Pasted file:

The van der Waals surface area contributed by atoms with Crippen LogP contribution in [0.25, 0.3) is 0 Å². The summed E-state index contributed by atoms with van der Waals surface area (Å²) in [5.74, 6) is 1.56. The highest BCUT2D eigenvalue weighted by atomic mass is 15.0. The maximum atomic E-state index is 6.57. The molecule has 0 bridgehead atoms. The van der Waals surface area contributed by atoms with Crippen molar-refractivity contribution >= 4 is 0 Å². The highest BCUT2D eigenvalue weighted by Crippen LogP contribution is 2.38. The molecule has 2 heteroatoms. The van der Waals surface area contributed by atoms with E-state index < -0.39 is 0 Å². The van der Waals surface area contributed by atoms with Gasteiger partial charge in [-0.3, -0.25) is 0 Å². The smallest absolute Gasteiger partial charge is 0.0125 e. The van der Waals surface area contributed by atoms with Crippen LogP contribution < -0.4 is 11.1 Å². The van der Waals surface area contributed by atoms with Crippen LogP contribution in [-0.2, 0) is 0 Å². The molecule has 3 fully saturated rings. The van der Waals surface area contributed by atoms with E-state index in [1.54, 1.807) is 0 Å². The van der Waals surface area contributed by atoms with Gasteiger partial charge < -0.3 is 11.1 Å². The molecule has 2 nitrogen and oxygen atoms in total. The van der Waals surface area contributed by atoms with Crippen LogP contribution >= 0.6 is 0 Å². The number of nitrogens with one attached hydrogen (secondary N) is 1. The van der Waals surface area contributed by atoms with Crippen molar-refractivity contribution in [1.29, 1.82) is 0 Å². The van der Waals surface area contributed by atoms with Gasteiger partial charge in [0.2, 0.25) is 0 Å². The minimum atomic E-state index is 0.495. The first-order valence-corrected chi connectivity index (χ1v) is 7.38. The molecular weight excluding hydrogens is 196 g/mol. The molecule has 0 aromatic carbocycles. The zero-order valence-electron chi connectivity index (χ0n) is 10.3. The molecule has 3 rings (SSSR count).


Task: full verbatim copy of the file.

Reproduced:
The van der Waals surface area contributed by atoms with Crippen LogP contribution in [0.25, 0.3) is 0 Å². The summed E-state index contributed by atoms with van der Waals surface area (Å²) in [5.74, 6) is 1.56. The highest BCUT2D eigenvalue weighted by atomic mass is 15.0. The maximum atomic E-state index is 6.57. The molecule has 0 bridgehead atoms. The van der Waals surface area contributed by atoms with Crippen molar-refractivity contribution >= 4 is 0 Å². The highest BCUT2D eigenvalue weighted by Crippen LogP contribution is 2.38. The molecule has 2 heteroatoms. The van der Waals surface area contributed by atoms with E-state index < -0.39 is 0 Å². The van der Waals surface area contributed by atoms with Gasteiger partial charge in [-0.3, -0.25) is 0 Å². The smallest absolute Gasteiger partial charge is 0.0125 e. The van der Waals surface area contributed by atoms with Crippen LogP contribution < -0.4 is 11.1 Å². The van der Waals surface area contributed by atoms with Crippen LogP contribution in [-0.2, 0) is 0 Å². The molecule has 3 fully saturated rings. The van der Waals surface area contributed by atoms with E-state index in [1.54, 1.807) is 0 Å². The van der Waals surface area contributed by atoms with Gasteiger partial charge < -0.3 is 11.1 Å². The molecule has 2 nitrogen and oxygen atoms in total. The van der Waals surface area contributed by atoms with Crippen LogP contribution >= 0.6 is 0 Å². The number of nitrogens with one attached hydrogen (secondary N) is 1. The van der Waals surface area contributed by atoms with Crippen molar-refractivity contribution in [1.29, 1.82) is 0 Å². The van der Waals surface area contributed by atoms with Gasteiger partial charge in [0.2, 0.25) is 0 Å². The minimum atomic E-state index is 0.495. The first-order valence-corrected chi connectivity index (χ1v) is 7.38. The molecular weight excluding hydrogens is 196 g/mol. The molecule has 0 aromatic carbocycles. The zero-order valence-electron chi connectivity index (χ0n) is 10.3. The molecule has 3 rings (SSSR count).